Sirens marked the beginning of the curfew on Saturday, limiting the mobility of 10 million citizens except for emergencies and essential services.
The army has deployed thousands of soldiers on the streets of main cities across Jordan to enforce the curfew.
The army said anyone who violates the curfew can be jailed for up to a year. The nationwide restrictions are in place until further notice.
They came after Jordan’s King Abdullah declared a state of emergency earlier this week, giving the government sweeping powers to enforce an army-imposed curfew and other measures.
On Friday, Jordan’s Minister of Health Saad Fayez Jaber said the country had 85 confirmed cases of the coronavirus, after 15 new cases were identified.
Coronavirus updates: China reports downfall, Europe sees outbreak rapidly growing China reports an overall drop in its new cases of coronavirus infections, while much of the rest of the world continues to report increasingly more cases.
Jordan has closed land and sea border crossings with Syria, Iraq, Egypt and Israel, suspending all incoming and outgoing flights since Tuesday.
The new coronavirus, a respiratory disease known as COVID-19, emerged in the central Chinese city of Wuhan in Hubei Province late last year.
More than 240,000 people have now been confirmed with the coronavirus globally, at least 85,000 of whom have recovered, while more than 9,800 have died, according to data from Johns Hopkins University.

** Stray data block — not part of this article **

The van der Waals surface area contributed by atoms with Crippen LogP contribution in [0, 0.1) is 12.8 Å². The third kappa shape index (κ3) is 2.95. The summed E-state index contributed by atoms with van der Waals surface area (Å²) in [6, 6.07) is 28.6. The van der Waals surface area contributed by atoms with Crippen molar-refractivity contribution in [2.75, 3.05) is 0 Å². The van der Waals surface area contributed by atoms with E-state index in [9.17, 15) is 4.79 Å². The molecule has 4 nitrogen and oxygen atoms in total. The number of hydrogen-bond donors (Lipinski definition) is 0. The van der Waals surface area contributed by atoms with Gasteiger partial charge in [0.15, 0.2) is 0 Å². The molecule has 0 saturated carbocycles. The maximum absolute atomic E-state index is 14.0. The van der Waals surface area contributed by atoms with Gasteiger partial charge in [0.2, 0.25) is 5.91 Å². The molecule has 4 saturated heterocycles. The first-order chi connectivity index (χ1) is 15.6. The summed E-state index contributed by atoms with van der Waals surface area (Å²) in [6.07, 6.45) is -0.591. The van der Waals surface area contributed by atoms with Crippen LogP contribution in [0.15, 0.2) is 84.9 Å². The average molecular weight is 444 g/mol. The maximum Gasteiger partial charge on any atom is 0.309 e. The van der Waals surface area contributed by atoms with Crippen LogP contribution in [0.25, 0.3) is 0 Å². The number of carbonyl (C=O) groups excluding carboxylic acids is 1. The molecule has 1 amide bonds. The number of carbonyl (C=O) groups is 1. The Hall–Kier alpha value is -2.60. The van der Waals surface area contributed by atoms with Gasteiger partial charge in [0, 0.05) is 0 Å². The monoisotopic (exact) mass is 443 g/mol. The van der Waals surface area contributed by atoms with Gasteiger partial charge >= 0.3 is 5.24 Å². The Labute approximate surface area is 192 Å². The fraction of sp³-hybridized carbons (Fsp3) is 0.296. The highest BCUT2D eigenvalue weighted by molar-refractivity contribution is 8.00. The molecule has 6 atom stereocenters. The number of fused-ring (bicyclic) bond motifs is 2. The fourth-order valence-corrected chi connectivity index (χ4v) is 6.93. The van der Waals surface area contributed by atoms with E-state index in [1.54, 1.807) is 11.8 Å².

Turkey reports five more coronavirus deaths
Elsewhere in the Middle East, Turkey has recorded five more deaths from the novel coronavirus, bringing the overall total to nine.
“We have lost five patients who are elderly and with a weak resistance,” Turkish Health Minister Fahrettin Koca said on Twitter on Friday.
This is while Turkish President Recep Tayyip Erdogan has urged people not to go out for “non-essential reasons”.
In a voice message published on his official Twitter account, Erdogan urged the Turks to follow hygiene rules and implement social distancing, while calling on the faithful to pray at home.
Turkey, which has a population of 83 million, has announced a raft of measures to limit the spread of the virus, including the closure of schools and universities, and shutting mosques to mass gatherings.
Saudi Arabia suspends public transport to curb coronavirus
In response to the COVID-19 pandemic, Saudi’s Interior Ministry said that all public transport would be suspended in an effort to contain the spread of the virus.
The kingdom has 274 cases of COVID-19, according to an official toll, and has imposed numerous restrictions intended to limit gatherings.
Coronavirus infections rise in Middle EastSince raising its head in central China late last year, the new coronavirus has come to affect 157 countries and territories.
The rules apply to all internal flights, buses, taxis, trains and ferries “for a period of 14 days beginning Saturday morning,” the official SPA news agency reported.
“The suspension will not apply to means of transport linked to vital sectors like health… or food, energy, water and communications, among others.”
Cargo and travel are exempt from the new measures for reasons of security.
The neighboring United Arab Emirates, which has recorded 140 cases, has increased restrictions on passenger arrivals.
Only citizens of Persian Gulf countries will be allowed in and will be “required to undergo a medical examination on arrival followed by a 14 day quarantine period,” the foreign ministry announced Friday.
So far, more than 1,300 coronavirus cases have been detected in the Persian Gulf region.
Egypt registers 29 new coronavirus cases, 1 new death
Egypt has registered 29 new coronavirus cases, bringing the total to 285.
In a statement, Egypt’s Health Ministry said there was one new fatality, bringing the total number of deaths to eight.